I’m confused. Most of you are reading this column on the 16th, but I’ve been writing it since I finished my last column because my wife and I are driving to California for my son’s college graduation on Saturday. But as I’m writing this, that will be this coming Saturday – but for you, it was last Saturday! I feel as if I’m in an HG Wells time machine, not knowing which week I’m in, mine or yours!

I need to start writing early because I don’t have that newspaper reporter talent of writing clearly on a short deadline. It takes me a while to be coherent. And although I do have several ideas cooking, I have nothing ready to pull out of the oven.

So what can I write about on such a short timeline? I usually try to include a few thoughts about aging, provide an encouraging word or two, and offer a few bad jokes. (I think they’re funny!) But now since you’re waiting and the main course isn’t ready, how about a little dessert instead, something more sugar than substance:  a trip down memory lane of expressions we seldom hear anymore. (I once thought it would be fun to start using the word “groovy” as in the hit song titles “A Groovy Kind of Love” or “The 59th Street Bridge Song (Feelin’ Groovy)”. Remember those? But after five minutes of questioning stares as in “What DeLorean time machine did you step out of?” I realized “groovy” doesn’t quite have the same appeal it once had.

So get out your paper and your Sheaffer pen. It’s time for a “pop quiz”. See how many of these ten words from “days gone by” you still remember. I suspect you will recall most of them, but words, as with certain smells and tastes, can bring back forgotten memories – those pre-teen years when the opposite sex was just a distraction, or conversations on the playground during recess, or just silly adolescent pranks. So, give it your best shot. And for your immediate gratification, the answers will be included below.

1. What were “cooties”? a) Tiny cookies, b) Earrings, c) Prizes in cereal boxes, d) Imaginary infestations.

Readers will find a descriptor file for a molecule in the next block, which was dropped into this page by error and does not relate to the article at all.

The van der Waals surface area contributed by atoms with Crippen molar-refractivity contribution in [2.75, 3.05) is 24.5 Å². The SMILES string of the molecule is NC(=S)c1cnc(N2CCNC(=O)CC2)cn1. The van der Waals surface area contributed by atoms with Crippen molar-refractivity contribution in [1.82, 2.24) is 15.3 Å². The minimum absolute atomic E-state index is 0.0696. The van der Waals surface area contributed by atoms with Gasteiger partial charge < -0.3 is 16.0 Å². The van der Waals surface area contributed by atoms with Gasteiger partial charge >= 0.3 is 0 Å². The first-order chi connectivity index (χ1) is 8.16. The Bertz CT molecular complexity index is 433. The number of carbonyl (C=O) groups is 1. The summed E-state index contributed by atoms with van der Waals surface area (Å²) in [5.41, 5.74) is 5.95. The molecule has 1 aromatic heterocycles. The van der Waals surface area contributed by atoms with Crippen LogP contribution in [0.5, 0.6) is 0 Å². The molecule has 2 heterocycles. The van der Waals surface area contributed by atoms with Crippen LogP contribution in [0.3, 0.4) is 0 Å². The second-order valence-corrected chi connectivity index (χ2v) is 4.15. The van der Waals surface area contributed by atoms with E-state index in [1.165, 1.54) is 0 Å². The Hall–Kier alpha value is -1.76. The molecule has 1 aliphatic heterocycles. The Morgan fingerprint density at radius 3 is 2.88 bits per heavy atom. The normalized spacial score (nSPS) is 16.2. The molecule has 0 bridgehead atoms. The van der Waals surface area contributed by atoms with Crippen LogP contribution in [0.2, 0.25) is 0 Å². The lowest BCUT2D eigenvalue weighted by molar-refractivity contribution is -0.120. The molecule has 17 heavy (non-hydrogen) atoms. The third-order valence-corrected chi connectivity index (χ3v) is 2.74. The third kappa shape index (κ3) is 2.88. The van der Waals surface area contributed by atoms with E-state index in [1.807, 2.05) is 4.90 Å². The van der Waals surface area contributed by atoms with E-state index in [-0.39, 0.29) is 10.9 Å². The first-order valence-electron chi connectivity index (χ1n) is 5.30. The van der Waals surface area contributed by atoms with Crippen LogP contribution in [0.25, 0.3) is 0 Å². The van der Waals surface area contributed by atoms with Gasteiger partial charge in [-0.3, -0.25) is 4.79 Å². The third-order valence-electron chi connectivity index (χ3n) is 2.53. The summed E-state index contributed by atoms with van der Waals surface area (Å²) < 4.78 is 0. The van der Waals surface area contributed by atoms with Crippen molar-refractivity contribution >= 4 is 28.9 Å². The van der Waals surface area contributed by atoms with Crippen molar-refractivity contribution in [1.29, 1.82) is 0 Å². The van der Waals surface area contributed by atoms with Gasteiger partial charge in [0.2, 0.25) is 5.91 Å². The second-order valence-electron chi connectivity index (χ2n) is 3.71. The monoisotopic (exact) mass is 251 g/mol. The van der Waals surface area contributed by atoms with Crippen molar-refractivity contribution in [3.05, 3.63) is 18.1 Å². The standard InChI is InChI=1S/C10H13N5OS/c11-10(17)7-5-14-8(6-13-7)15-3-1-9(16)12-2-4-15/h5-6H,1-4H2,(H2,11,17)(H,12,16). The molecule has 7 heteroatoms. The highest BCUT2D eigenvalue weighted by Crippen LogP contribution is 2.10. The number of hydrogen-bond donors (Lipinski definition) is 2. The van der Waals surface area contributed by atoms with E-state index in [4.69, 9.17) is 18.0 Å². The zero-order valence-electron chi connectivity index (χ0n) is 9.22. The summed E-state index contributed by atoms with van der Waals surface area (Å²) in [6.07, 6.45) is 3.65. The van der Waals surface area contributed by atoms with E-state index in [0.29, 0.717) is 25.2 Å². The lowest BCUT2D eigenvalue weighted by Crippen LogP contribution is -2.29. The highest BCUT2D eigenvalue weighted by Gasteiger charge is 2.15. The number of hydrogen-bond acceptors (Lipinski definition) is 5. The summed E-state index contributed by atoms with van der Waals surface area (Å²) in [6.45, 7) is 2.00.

2. If a woman was “stacked”, what did she have? a) Too much eye makeup, b) Beehive hairdo, c) Large breasts, d) Tall stature. 

3. What was a “flattop”? a) Skateboard, b) Haircut, c) Table, d) Stupid person. 

4. If a girl had a reputation as “fast”, what was she? a) Skinny, b) Goodie two shoes, c) Sexually active, d) Reckless driver. 

5. What were “dibs”? a) Nerds, b) Candy, c) Claims, d) Hairstyles. 

6. What was a “spaz”? a) Cold cut, b) Russian astronaut, c) Uncoordinated person, d) Candy mint.

7. What was a “blast”? a) A dance, b) A Coca-Cola and Seven-Up mixture, c) A television commercial, d) A good time. 

8. What were you if you had a lot of “bread”? a) Uncool, b) Fat, c) Rich, d) Smart. 

9. If a person were to “go ape”, what would they do? a) Dance funny, b) Become angry, c) Dress sloppily, d) Date an ugly person. 

10. What was a “pad”? a) Residence, b) Notebook, c) Article of clothing, d) Paid advertisement. 

(Full discloser: These questions were forwarded to me by someone at some time from some website.)

The secret Jim Lowe was looking for when he sang “Midnight, one more night without sleeping, watching till the morning comes creeping” was what was behind the Green Door. (Next week I’ll also mention those who responded to last week’s question.)

Growing up in Indiana during the early ’60s, I dreamed of “getting around” with a surfboard strapped to the top of a “woodie” wagon (even though I was 2000 miles from a California beach!) inspired by the music of this band.  For this week’s “Remember When” question, what was the name of the five-member band known for their vocal harmonies and musical ingenuity, and epitomized the “California Sound”. E-mail your answer to, call 541-296-4788 or send it with the album “Pet Sounds” one of the most critically acclaimed and influential albums of all time.

Well, it has been another week cautiously looking behind the curtain. Until we meet again, perception is everything.

“People who throw kisses are hopelessly lazy.” – Bob Hope

Answers: d,c,b,c,c,c,d,c,b,a


Aging Well in the Gorge June 9th 2021

Now that you are retired have you thought about working part-time? No, hold on. I know what you may be thinking, “Are you nuts! I’m already working parttime: taking care of my garden, watching my grandkids, and volunteering. I don’t have time for a part-time gig!